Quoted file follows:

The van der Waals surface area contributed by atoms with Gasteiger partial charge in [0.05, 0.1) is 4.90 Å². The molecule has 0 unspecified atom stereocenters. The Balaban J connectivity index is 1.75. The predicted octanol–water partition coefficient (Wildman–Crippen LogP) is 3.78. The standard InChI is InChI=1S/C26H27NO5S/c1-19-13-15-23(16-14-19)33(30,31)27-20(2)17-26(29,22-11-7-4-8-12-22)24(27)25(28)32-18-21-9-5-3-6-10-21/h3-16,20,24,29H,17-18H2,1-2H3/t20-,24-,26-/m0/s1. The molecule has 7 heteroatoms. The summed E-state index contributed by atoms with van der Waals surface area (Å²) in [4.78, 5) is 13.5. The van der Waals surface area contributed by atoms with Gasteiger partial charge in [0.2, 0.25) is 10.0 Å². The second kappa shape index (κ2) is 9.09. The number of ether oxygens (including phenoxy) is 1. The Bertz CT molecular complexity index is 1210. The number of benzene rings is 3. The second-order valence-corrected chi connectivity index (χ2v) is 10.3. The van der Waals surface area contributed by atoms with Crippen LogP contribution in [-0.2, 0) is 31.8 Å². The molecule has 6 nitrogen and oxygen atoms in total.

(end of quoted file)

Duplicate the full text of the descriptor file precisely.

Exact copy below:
The van der Waals surface area contributed by atoms with Gasteiger partial charge in [0.05, 0.1) is 4.90 Å². The molecule has 0 unspecified atom stereocenters. The Balaban J connectivity index is 1.75. The predicted octanol–water partition coefficient (Wildman–Crippen LogP) is 3.78. The standard InChI is InChI=1S/C26H27NO5S/c1-19-13-15-23(16-14-19)33(30,31)27-20(2)17-26(29,22-11-7-4-8-12-22)24(27)25(28)32-18-21-9-5-3-6-10-21/h3-16,20,24,29H,17-18H2,1-2H3/t20-,24-,26-/m0/s1. The molecule has 7 heteroatoms. The summed E-state index contributed by atoms with van der Waals surface area (Å²) in [4.78, 5) is 13.5. The van der Waals surface area contributed by atoms with Gasteiger partial charge in [0.2, 0.25) is 10.0 Å². The second kappa shape index (κ2) is 9.09. The number of ether oxygens (including phenoxy) is 1. The Bertz CT molecular complexity index is 1210. The number of benzene rings is 3. The second-order valence-corrected chi connectivity index (χ2v) is 10.3. The van der Waals surface area contributed by atoms with Crippen LogP contribution in [-0.2, 0) is 31.8 Å². The molecule has 6 nitrogen and oxygen atoms in total.